Sermon: Rewards Instead of Punishment
Scripture: Matthew 28:11-15
In this week’s Easter lessons, we note the contrast between Jesus’ enemies and friends concerning the resurrection, and the price worth paying to be a witness to Christ.
Theme: A Bizarre Idea
Let me give another example of where unbelief is rewarded, this one more recent. A number of years ago, a British scholar by the name of Hugh Schonfield published a book with the title, The Passover Plot. That title really embraces the whole idea of the book, which was that Jesus of Nazareth was only a man, and he was aware of the Old Testament prophecies that concerned the Messiah. As he understood the prophecies, they predicted his death by crucifixion and a following resurrection. Therefore, in order to fulfill those prophecies, Jesus set out to manipulate people as well as events to bring these prophecies about.
Strangely enough, according to Schonfield, Jesus didn’t confide in his disciples. Instead, he told just a few people, including Joseph of Arimathea. The plot was this: Jesus would manipulate events in such a way during this Passover week that he would be crucified—that was easy enough to achieve considering the hatred of the religious leaders for him. But then these conspirators were to give him a drug that would enable him to feign death. This drug was administered on the sponge that was held up for him to drink while he was on the cross. And then, having feigned death, he would be taken down from the cross, placed in Joseph of Arimathea’s tomb at Joseph’s request to Pilate, and then be revived. Then, after he was revived, he would go forth and pretend that he had been resurrected from the dead.
The only difficulty with this plot, according to Schonfield, was that it failed. The reason it failed is that the soldier thrust his spear into Christ’s side unexpectedly. They hadn’t counted on that. Schonfield said that what seemed probable is that as those involved in the plot brought Jesus out of the tomb during the darkness of Saturday night, he regained consciousness temporarily but finally succumbed.
At this point, it was much too risky to take the body back to the tomb, replace the bandages left there, and roll the stone back over the opening—all with the idea of giving the impression that everything was as it had been when he was buried on Friday. So what they decided to do was to bury Jesus somewhere else, and leave the puzzle of the empty tomb. Schonfield explained the resurrection appearances as cases of mistaken identity.
Now, at the very least that’s a bizarre theory. It’s the kind of theory that is so bizarre that you would hardly expect it to be taken seriously. Indeed, it was not treated seriously by the scholarly community—even by men, strikingly enough, who don’t believe in the resurrection. The surprising thing is that it did, however, gain a great deal of attention in the secular press, and also, unfortunately, in many so-called Christian communities.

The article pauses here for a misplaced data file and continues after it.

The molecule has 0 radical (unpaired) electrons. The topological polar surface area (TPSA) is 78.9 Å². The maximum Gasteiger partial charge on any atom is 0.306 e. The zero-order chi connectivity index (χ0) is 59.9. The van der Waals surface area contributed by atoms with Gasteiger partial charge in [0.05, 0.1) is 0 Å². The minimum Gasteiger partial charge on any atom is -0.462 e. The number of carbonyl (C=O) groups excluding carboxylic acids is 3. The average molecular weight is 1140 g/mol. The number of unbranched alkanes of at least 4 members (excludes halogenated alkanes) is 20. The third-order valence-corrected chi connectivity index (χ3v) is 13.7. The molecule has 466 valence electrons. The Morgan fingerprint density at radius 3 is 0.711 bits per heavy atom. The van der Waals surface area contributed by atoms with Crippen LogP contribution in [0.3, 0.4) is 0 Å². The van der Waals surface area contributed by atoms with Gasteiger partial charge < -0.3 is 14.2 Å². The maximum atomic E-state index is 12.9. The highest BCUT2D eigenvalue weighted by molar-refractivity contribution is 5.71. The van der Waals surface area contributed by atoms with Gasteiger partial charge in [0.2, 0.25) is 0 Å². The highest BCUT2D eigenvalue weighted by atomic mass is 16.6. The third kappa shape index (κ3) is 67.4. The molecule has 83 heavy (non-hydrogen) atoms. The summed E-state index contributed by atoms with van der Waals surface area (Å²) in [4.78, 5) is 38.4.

It was extravagantly praised by some who should have seen it for what it really was and rejected it. Harold Blake Walker, who was a Presbyterian pastor, wrote a complimentary review for the Chicago Tribune. He called the book “fascinating, lucidly written, carefully documented, a valuable addition.” A British publication said, “The Passover Plot may well be the most important book published in this decade.” Saturday Review wrote, “Sensational, bound to stir readers. For all the audacity of its central thesis, this book is always scholarly, buttressed with research.” William Barclay, the well-known author of the Daily Study Bible, called it “a book of enormous learning and erudition, meticulously documented. It demands to be read.” Daniel Pauling, the editor of the Christian Herald, said, “The author reveals himself as a more careful student of the New Testament than many Christians who read it devotionally.”
Here’s a case, which like so many others, shows us a man who proposes a theory to explain away the reality of the resurrection. And instead of being rebuffed or forgotten, as Schonfield and his book should have been, he is rewarded. It’s a case of rewards instead of punishments.
Review the basic argument of Schonfield’s The Passover Plot, and note the number of wrong ideas or assumptions.
Why do you think Schonfield’s book was so well received by clergy, biblical commentators, and others?
Reflection: Can you think of other ways people try to disprove Jesus’ resurrection?